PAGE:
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Late Era / Welcome to Chicago

Intriguing idea for a podcast:

Andy Cush: Like Winston said, the impulse to do Late Era definitely grew out of Welcome to Chicago: to give some sort of consideration—whether it’s relatively serious thought or just cracking dumb jokes—to music that might as well not exist to 99% of the sane listening population. To me, on some level, both podcasts are oblique reactions to the perverse abundance that streaming services offer us as listeners, even if we’re not talking about streaming directly most of the time on the shows. In music, as in just about every other area of our lives, nearly all of recorded history has become incredibly easy to access—oppressively so, sometimes—with a void of context that can make trivial things seem important and important things seem trivial. By diving into these bodies of work that are more or less forgotten in the cultural memory, but still just as readily available for listening as the Abbey Roads of the world, we’re willingly exposing ourselves to some of the weirdest and most disorienting contradictions of our new reality as music listeners, and trying to make sense of them.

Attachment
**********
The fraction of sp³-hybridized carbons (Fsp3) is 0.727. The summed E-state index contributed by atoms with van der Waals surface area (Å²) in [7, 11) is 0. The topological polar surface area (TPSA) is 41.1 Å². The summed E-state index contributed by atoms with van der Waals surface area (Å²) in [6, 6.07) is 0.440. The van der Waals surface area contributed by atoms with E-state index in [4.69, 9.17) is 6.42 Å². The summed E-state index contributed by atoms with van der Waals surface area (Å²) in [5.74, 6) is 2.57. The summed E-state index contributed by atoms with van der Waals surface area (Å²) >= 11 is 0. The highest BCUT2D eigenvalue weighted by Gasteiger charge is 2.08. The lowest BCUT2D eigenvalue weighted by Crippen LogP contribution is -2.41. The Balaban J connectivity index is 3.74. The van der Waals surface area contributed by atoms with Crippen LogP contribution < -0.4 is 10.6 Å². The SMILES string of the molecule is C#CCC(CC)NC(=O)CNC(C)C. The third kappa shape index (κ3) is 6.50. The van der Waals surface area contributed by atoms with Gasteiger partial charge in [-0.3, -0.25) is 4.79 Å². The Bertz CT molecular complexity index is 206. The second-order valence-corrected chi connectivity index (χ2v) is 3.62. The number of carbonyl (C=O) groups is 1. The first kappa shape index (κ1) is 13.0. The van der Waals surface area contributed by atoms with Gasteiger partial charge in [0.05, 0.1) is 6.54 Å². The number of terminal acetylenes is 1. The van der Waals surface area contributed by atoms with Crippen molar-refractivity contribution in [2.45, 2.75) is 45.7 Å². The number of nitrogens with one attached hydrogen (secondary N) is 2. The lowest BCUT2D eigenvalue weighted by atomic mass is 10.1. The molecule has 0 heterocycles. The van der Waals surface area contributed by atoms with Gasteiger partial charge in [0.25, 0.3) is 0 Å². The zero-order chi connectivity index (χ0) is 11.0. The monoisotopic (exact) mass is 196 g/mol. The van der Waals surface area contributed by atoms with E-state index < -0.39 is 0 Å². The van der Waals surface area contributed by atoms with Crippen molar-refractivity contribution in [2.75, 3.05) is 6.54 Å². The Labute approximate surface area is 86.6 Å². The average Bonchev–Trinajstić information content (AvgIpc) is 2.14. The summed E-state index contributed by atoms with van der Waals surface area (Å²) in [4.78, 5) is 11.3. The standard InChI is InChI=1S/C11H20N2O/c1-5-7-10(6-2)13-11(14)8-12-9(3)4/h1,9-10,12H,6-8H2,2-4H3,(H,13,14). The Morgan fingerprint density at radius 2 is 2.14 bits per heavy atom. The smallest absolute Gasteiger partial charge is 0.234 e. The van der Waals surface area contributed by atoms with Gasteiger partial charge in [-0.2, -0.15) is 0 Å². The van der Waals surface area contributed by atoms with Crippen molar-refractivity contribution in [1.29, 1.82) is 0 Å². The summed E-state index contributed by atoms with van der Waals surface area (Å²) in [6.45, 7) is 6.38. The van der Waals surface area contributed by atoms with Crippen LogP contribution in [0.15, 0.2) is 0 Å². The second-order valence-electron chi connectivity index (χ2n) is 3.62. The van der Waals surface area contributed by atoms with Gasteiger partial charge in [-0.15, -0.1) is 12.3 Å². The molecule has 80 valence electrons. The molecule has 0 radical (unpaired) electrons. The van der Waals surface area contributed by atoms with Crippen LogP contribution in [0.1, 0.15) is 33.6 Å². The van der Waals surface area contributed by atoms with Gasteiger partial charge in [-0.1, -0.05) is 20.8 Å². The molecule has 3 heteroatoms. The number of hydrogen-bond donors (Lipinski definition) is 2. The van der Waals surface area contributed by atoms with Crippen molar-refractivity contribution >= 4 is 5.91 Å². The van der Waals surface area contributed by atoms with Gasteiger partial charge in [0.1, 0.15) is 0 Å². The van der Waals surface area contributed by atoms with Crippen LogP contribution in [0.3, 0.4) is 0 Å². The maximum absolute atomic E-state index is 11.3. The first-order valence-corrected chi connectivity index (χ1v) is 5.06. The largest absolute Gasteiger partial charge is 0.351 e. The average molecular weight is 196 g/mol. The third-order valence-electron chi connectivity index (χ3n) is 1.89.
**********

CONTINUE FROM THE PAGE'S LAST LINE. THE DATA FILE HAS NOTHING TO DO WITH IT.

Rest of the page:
Don’t sleep on Chicago 19:

Winston Cook-Wilson: Since November 2018, the three of us have been co-helming the controversial music and humor podcast Welcome to Chicago, which is an examination of the 36-and-counting-album discography of the band Chicago. This was inspired by a joke on our text thread after seeing a music writer post a picture of the 1989 album Chicago 19 with the caption “Don’t sleep on Chicago 19,” as if it was some deep Detroit rap mixtape people needed to check out. The project has become increasingly high-concept, featuring tons of guests, invented side characters, scripted true-crime episodes and about an album’s worth of original music. We’re still doing that and may be doing it until we are old men.

Good point:

Sam Sodomsky: As a music fan, I have always had a collector’s mindset. If I like an artist, I want to know everything they have ever done. I have probably listened to, say, Neil Young’s Fork in the Road more than most band’s best albums. When I start reading a rock memoir, I always skip ahead to see how much they get into their later albums, because usually those are the most mysterious to me. Why did they choose that cover art? Why is there an entire song about grocery shopping? Most times they don’t get into it. I also find that eventually everything comes around. The same way that I can hear Van Morrison’s ’80s albums with fresh ears, maybe someone decades from now will hear that Who album from last year and feel totally mystified by it. Maybe not. Either way, it’s good to get outside the canon mentality, especially when you’re dealing with these legacy artists.

LOL:

What’s one tip that you’d give a music podcaster starting out right now?

Winston Cook-Wilson: Don’t do a music podcast about the band Chicago.

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